September 10, 2001 12:00 PM

When Norway’s Crown Prince Haakon, 28, wed Mette-Marit Tjessem Hoiby, also 28, on Aug. 25, they added a modern touch to the old-fashioned pageantry. The bride floated up the aisle of Oslo Cathedral not on her father’s arm, but side-by-side with the groom. Added to earlier controversies about the couple’s premarital cohabitation and Mette-Marit’s son by a shady ex-beau, the marriage, says Nationen reporter Werner Dallawara, amounted to “a little revolution.”

Carrying a bouquet of orchids, hydrangeas and roses, Princess Mette-Marit, in a cream silk crepe-and-tulle gown, wore an antique diamond tiara (a gift from her new in-laws, King Harald V and Queen Sonja, both 64). During the Lutheran ceremony—witnessed by 800 guests. including Britain’s princes Charles and Edward—Bishop Gunnar Stalsett told the bride that she was starting a new life “with a clean slate.” Three days earlier the princess—whose son Marius, 4, was fathered by a man convicted of drug possession—faced up to her old life at a tearful press conference, where she apologized for youthful partying and leading a “dissolute life.”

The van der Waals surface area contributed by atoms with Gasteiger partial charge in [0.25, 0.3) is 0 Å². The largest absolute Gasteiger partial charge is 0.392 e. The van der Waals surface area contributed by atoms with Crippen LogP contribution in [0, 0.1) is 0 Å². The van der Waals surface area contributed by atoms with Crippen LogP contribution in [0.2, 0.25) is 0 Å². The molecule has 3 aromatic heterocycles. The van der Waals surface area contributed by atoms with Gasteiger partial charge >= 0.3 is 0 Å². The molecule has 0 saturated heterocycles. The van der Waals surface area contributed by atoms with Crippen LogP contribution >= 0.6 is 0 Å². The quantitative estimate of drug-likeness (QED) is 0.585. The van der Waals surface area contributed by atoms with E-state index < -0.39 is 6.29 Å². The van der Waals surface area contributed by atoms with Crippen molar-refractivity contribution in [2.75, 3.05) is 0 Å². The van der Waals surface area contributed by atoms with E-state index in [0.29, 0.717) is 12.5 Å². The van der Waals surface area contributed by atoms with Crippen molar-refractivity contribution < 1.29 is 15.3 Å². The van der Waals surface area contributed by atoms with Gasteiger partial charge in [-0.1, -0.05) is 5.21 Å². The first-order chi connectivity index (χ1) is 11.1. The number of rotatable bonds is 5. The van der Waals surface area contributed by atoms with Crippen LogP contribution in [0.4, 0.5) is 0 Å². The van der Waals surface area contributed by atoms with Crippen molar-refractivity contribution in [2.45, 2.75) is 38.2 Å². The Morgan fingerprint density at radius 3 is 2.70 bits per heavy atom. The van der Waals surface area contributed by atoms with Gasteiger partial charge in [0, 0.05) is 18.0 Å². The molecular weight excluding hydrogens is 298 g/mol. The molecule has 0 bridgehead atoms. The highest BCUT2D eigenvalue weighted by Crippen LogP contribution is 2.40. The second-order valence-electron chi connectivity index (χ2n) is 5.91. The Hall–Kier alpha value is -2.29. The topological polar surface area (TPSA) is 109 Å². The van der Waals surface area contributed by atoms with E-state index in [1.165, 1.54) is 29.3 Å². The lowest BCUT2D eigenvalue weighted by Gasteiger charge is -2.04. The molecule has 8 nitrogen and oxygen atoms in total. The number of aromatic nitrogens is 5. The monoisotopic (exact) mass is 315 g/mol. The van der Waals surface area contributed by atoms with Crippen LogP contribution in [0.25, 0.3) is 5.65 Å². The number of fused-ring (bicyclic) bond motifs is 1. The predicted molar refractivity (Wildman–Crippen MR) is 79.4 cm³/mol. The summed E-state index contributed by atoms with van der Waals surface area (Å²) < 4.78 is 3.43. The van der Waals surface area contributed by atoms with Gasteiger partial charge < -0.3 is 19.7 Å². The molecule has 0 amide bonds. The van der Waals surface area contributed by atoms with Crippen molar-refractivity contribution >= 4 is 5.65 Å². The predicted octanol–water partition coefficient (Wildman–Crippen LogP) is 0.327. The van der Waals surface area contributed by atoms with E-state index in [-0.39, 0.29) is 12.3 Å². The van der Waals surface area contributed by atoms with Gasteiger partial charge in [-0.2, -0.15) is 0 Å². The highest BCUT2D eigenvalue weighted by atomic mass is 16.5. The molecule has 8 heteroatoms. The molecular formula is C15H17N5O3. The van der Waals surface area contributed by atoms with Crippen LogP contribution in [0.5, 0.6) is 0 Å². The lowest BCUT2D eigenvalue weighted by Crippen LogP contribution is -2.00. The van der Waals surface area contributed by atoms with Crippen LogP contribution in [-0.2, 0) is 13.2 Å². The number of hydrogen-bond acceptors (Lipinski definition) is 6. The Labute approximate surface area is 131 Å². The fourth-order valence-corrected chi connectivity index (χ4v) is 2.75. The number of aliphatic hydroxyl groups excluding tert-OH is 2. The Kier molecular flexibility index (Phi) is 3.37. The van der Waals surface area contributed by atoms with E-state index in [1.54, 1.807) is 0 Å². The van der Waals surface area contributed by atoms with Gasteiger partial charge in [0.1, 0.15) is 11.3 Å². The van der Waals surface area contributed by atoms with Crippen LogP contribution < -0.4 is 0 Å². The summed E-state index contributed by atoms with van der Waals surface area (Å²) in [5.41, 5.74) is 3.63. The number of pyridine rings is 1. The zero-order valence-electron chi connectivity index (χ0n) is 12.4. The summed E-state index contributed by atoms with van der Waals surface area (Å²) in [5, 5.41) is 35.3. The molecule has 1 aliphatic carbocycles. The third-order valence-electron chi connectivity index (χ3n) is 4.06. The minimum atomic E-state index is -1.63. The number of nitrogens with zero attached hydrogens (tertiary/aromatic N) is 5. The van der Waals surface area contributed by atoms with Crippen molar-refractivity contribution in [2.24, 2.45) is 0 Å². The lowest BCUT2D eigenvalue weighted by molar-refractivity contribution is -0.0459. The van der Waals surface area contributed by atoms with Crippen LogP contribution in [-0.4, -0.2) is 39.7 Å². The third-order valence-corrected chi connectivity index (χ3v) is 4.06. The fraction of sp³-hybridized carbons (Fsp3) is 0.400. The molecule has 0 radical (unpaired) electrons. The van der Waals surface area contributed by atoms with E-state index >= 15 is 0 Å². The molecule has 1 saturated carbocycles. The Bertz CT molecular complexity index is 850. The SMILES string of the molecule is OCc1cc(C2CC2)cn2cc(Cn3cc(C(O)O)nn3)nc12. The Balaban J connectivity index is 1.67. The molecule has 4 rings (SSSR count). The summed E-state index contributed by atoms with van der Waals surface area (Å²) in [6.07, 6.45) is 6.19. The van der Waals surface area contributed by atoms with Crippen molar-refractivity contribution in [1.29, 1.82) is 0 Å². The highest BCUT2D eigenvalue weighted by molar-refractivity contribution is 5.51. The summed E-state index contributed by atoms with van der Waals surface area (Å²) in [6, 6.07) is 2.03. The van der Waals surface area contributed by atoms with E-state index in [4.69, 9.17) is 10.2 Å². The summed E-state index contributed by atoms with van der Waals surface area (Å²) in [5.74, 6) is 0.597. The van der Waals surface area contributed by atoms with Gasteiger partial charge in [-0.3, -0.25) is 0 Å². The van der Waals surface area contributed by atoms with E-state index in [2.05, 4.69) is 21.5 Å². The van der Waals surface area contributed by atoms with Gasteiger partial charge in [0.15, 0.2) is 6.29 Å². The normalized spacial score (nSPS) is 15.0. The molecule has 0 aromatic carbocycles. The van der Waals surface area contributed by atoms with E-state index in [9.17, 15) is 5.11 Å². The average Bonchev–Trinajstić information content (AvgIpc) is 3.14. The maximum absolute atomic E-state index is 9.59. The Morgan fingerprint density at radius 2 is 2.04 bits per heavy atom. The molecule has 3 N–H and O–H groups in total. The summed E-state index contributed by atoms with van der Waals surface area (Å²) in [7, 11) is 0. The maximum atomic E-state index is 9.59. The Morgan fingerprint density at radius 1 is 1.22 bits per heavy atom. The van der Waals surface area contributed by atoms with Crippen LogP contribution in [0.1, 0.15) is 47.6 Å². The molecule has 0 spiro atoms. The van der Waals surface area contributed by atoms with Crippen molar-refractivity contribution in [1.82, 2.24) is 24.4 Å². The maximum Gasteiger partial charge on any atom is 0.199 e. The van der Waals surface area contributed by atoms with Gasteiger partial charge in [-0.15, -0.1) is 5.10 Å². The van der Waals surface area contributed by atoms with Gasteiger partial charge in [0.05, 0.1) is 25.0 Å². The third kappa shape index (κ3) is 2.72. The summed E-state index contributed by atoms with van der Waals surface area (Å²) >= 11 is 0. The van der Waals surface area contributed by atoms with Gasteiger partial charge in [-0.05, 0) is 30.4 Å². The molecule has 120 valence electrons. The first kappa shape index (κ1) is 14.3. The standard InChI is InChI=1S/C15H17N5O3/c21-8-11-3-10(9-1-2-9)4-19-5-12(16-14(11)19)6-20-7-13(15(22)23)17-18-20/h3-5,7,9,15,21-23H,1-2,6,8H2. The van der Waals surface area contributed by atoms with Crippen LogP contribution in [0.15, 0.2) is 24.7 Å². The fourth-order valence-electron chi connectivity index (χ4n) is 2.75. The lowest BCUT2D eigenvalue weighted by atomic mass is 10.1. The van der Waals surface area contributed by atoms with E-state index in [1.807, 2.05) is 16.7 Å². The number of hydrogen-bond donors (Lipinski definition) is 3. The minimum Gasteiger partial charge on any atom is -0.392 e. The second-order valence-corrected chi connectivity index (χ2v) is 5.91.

Such uncharacteristic royal candor continued during the $2.25 million celebration that lasted till past midnight. After guests dined on turbot, lamb and the seven-layer wedding cake, Haakon made a heartfelt toast to his new bride. “You are an absolutely fantastic, complex person,” he said. “You bring out everything that is in me.”

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